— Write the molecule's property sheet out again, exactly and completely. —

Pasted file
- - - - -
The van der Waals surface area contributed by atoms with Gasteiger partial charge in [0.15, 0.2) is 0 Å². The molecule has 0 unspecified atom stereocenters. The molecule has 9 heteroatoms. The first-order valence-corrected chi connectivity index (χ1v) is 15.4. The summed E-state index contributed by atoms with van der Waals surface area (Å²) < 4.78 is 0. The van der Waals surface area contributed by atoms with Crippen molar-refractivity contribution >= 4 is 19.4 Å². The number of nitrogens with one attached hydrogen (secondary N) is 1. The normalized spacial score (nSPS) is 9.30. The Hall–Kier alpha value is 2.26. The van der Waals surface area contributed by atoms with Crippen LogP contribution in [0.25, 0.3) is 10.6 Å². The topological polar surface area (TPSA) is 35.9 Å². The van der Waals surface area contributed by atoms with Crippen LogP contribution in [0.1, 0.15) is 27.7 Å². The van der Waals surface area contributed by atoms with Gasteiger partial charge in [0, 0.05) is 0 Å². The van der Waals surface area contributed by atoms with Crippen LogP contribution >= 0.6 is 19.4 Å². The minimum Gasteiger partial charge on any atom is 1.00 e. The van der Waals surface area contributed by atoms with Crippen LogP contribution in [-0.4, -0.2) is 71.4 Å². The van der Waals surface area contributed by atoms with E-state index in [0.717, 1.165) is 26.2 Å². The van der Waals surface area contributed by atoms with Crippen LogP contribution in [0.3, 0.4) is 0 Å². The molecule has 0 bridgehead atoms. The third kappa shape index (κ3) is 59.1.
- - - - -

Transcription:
The van der Waals surface area contributed by atoms with Gasteiger partial charge in [0.15, 0.2) is 0 Å². The molecule has 0 unspecified atom stereocenters. The molecule has 9 heteroatoms. The first-order valence-corrected chi connectivity index (χ1v) is 15.4. The summed E-state index contributed by atoms with van der Waals surface area (Å²) < 4.78 is 0. The van der Waals surface area contributed by atoms with Crippen molar-refractivity contribution >= 4 is 19.4 Å². The number of nitrogens with one attached hydrogen (secondary N) is 1. The normalized spacial score (nSPS) is 9.30. The Hall–Kier alpha value is 2.26. The van der Waals surface area contributed by atoms with Crippen LogP contribution in [0.25, 0.3) is 10.6 Å². The topological polar surface area (TPSA) is 35.9 Å². The van der Waals surface area contributed by atoms with Crippen LogP contribution in [0.1, 0.15) is 27.7 Å². The van der Waals surface area contributed by atoms with Gasteiger partial charge in [0, 0.05) is 0 Å². The van der Waals surface area contributed by atoms with Crippen LogP contribution >= 0.6 is 19.4 Å². The minimum Gasteiger partial charge on any atom is 1.00 e. The van der Waals surface area contributed by atoms with Crippen LogP contribution in [-0.4, -0.2) is 71.4 Å². The van der Waals surface area contributed by atoms with E-state index in [0.717, 1.165) is 26.2 Å². The van der Waals surface area contributed by atoms with Crippen LogP contribution in [0.3, 0.4) is 0 Å². The molecule has 0 bridgehead atoms. The third kappa shape index (κ3) is 59.1.